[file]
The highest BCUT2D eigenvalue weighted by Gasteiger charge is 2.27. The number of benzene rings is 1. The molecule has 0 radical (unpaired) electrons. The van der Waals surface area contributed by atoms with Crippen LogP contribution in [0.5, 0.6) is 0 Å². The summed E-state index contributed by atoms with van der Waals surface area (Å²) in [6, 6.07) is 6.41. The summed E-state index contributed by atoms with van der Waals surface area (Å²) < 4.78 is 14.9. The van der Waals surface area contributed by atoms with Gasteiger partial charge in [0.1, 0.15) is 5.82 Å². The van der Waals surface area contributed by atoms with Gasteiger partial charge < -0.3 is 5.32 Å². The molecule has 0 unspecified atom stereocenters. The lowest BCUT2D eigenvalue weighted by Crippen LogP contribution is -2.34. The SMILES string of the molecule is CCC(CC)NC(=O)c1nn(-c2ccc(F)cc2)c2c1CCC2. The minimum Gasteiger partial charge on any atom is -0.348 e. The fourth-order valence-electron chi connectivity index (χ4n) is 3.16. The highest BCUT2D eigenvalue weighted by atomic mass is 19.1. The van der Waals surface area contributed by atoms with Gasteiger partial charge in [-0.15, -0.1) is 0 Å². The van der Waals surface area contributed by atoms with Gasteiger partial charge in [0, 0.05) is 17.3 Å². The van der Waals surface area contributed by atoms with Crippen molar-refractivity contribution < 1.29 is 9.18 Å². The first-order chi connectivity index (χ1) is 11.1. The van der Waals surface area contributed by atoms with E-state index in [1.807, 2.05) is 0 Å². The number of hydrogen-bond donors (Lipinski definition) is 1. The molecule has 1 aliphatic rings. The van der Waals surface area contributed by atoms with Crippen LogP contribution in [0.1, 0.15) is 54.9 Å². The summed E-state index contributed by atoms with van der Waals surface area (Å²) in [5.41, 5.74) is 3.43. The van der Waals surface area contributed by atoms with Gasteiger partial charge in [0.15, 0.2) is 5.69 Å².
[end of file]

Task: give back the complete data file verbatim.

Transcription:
The highest BCUT2D eigenvalue weighted by Gasteiger charge is 2.27. The number of benzene rings is 1. The molecule has 0 radical (unpaired) electrons. The van der Waals surface area contributed by atoms with Crippen LogP contribution in [0.5, 0.6) is 0 Å². The summed E-state index contributed by atoms with van der Waals surface area (Å²) in [6, 6.07) is 6.41. The summed E-state index contributed by atoms with van der Waals surface area (Å²) < 4.78 is 14.9. The van der Waals surface area contributed by atoms with Gasteiger partial charge in [0.1, 0.15) is 5.82 Å². The van der Waals surface area contributed by atoms with Gasteiger partial charge < -0.3 is 5.32 Å². The molecule has 0 unspecified atom stereocenters. The lowest BCUT2D eigenvalue weighted by Crippen LogP contribution is -2.34. The SMILES string of the molecule is CCC(CC)NC(=O)c1nn(-c2ccc(F)cc2)c2c1CCC2. The minimum Gasteiger partial charge on any atom is -0.348 e. The fourth-order valence-electron chi connectivity index (χ4n) is 3.16. The highest BCUT2D eigenvalue weighted by atomic mass is 19.1. The van der Waals surface area contributed by atoms with Gasteiger partial charge in [-0.15, -0.1) is 0 Å². The van der Waals surface area contributed by atoms with Gasteiger partial charge in [0, 0.05) is 17.3 Å². The van der Waals surface area contributed by atoms with Crippen molar-refractivity contribution < 1.29 is 9.18 Å². The first-order chi connectivity index (χ1) is 11.1. The van der Waals surface area contributed by atoms with E-state index in [1.807, 2.05) is 0 Å². The number of hydrogen-bond donors (Lipinski definition) is 1. The molecule has 1 aliphatic rings. The van der Waals surface area contributed by atoms with Crippen LogP contribution in [0.1, 0.15) is 54.9 Å². The summed E-state index contributed by atoms with van der Waals surface area (Å²) in [5.41, 5.74) is 3.43. The van der Waals surface area contributed by atoms with Gasteiger partial charge in [0.15, 0.2) is 5.69 Å².